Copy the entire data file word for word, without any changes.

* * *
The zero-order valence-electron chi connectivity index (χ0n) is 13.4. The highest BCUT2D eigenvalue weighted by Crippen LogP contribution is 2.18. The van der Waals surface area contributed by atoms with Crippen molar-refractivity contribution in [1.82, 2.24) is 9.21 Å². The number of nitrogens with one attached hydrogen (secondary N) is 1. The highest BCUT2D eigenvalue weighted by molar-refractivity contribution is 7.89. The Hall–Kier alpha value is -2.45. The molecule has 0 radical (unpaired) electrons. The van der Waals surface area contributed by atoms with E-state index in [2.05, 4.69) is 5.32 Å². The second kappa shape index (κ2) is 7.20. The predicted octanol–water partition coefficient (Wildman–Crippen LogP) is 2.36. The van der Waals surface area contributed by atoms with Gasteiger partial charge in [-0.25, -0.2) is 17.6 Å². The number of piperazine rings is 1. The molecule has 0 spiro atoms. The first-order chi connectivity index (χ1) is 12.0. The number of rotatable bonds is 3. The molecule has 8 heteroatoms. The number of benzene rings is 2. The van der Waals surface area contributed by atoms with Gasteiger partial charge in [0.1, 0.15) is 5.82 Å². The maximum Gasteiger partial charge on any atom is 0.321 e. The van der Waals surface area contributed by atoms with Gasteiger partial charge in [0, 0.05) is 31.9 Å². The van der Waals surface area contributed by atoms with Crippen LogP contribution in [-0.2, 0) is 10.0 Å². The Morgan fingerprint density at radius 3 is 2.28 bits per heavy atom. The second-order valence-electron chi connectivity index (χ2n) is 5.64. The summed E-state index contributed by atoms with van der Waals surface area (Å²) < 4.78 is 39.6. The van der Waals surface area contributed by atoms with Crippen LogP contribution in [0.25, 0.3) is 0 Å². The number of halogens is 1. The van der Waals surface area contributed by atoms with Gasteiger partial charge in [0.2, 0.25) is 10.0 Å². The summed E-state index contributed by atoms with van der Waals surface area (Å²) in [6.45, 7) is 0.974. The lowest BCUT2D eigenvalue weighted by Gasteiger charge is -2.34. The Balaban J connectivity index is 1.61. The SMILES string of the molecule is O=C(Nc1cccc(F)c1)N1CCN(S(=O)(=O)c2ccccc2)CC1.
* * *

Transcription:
The zero-order valence-electron chi connectivity index (χ0n) is 13.4. The highest BCUT2D eigenvalue weighted by Crippen LogP contribution is 2.18. The van der Waals surface area contributed by atoms with Crippen molar-refractivity contribution in [1.82, 2.24) is 9.21 Å². The number of nitrogens with one attached hydrogen (secondary N) is 1. The highest BCUT2D eigenvalue weighted by molar-refractivity contribution is 7.89. The Hall–Kier alpha value is -2.45. The molecule has 0 radical (unpaired) electrons. The van der Waals surface area contributed by atoms with E-state index in [2.05, 4.69) is 5.32 Å². The second kappa shape index (κ2) is 7.20. The predicted octanol–water partition coefficient (Wildman–Crippen LogP) is 2.36. The van der Waals surface area contributed by atoms with Gasteiger partial charge in [-0.25, -0.2) is 17.6 Å². The number of piperazine rings is 1. The molecule has 0 spiro atoms. The first-order chi connectivity index (χ1) is 12.0. The number of rotatable bonds is 3. The molecule has 8 heteroatoms. The number of benzene rings is 2. The van der Waals surface area contributed by atoms with Gasteiger partial charge in [0.1, 0.15) is 5.82 Å². The maximum Gasteiger partial charge on any atom is 0.321 e. The van der Waals surface area contributed by atoms with Gasteiger partial charge in [0, 0.05) is 31.9 Å². The van der Waals surface area contributed by atoms with Crippen LogP contribution in [-0.2, 0) is 10.0 Å². The Morgan fingerprint density at radius 3 is 2.28 bits per heavy atom. The second-order valence-electron chi connectivity index (χ2n) is 5.64. The summed E-state index contributed by atoms with van der Waals surface area (Å²) < 4.78 is 39.6. The van der Waals surface area contributed by atoms with Crippen LogP contribution in [0.25, 0.3) is 0 Å². The number of halogens is 1. The van der Waals surface area contributed by atoms with Gasteiger partial charge in [0.2, 0.25) is 10.0 Å². The summed E-state index contributed by atoms with van der Waals surface area (Å²) in [6.45, 7) is 0.974. The lowest BCUT2D eigenvalue weighted by Gasteiger charge is -2.34. The Balaban J connectivity index is 1.61. The SMILES string of the molecule is O=C(Nc1cccc(F)c1)N1CCN(S(=O)(=O)c2ccccc2)CC1.